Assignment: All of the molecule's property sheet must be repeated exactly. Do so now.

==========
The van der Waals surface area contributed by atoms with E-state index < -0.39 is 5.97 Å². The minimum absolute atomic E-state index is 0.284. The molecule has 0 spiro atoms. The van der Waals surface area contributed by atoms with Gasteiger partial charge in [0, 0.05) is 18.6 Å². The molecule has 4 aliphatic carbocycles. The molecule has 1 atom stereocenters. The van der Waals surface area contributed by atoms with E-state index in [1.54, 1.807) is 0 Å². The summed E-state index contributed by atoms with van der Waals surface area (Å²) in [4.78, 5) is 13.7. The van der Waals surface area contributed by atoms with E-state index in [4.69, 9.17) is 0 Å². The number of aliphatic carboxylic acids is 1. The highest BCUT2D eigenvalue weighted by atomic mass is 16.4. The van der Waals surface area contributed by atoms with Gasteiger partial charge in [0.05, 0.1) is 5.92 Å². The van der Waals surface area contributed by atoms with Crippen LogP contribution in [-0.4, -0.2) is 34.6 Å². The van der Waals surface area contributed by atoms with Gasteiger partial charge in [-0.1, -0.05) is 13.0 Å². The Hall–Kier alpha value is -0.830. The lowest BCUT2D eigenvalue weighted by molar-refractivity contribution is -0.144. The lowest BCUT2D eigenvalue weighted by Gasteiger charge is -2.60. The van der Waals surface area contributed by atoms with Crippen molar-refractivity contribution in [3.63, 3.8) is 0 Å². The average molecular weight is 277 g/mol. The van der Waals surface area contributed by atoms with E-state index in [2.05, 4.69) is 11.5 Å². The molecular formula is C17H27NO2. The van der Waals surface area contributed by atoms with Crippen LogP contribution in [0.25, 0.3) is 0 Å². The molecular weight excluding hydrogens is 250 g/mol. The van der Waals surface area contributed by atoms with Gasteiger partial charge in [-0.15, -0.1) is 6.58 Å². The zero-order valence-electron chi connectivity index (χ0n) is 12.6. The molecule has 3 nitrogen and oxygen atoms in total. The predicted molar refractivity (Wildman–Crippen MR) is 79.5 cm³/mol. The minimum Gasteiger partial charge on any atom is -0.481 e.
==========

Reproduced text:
The van der Waals surface area contributed by atoms with E-state index < -0.39 is 5.97 Å². The minimum absolute atomic E-state index is 0.284. The molecule has 0 spiro atoms. The van der Waals surface area contributed by atoms with Gasteiger partial charge in [0, 0.05) is 18.6 Å². The molecule has 4 aliphatic carbocycles. The molecule has 1 atom stereocenters. The van der Waals surface area contributed by atoms with E-state index in [1.54, 1.807) is 0 Å². The summed E-state index contributed by atoms with van der Waals surface area (Å²) in [4.78, 5) is 13.7. The van der Waals surface area contributed by atoms with E-state index in [4.69, 9.17) is 0 Å². The number of aliphatic carboxylic acids is 1. The highest BCUT2D eigenvalue weighted by atomic mass is 16.4. The van der Waals surface area contributed by atoms with Gasteiger partial charge in [0.05, 0.1) is 5.92 Å². The van der Waals surface area contributed by atoms with Crippen LogP contribution in [-0.4, -0.2) is 34.6 Å². The van der Waals surface area contributed by atoms with Gasteiger partial charge in [-0.1, -0.05) is 13.0 Å². The Hall–Kier alpha value is -0.830. The lowest BCUT2D eigenvalue weighted by molar-refractivity contribution is -0.144. The lowest BCUT2D eigenvalue weighted by Gasteiger charge is -2.60. The van der Waals surface area contributed by atoms with Crippen molar-refractivity contribution in [3.63, 3.8) is 0 Å². The average molecular weight is 277 g/mol. The van der Waals surface area contributed by atoms with E-state index in [2.05, 4.69) is 11.5 Å². The molecular formula is C17H27NO2. The van der Waals surface area contributed by atoms with Crippen LogP contribution in [0.25, 0.3) is 0 Å². The molecular weight excluding hydrogens is 250 g/mol. The van der Waals surface area contributed by atoms with Gasteiger partial charge in [-0.15, -0.1) is 6.58 Å². The zero-order valence-electron chi connectivity index (χ0n) is 12.6. The molecule has 3 nitrogen and oxygen atoms in total. The predicted molar refractivity (Wildman–Crippen MR) is 79.5 cm³/mol. The minimum Gasteiger partial charge on any atom is -0.481 e.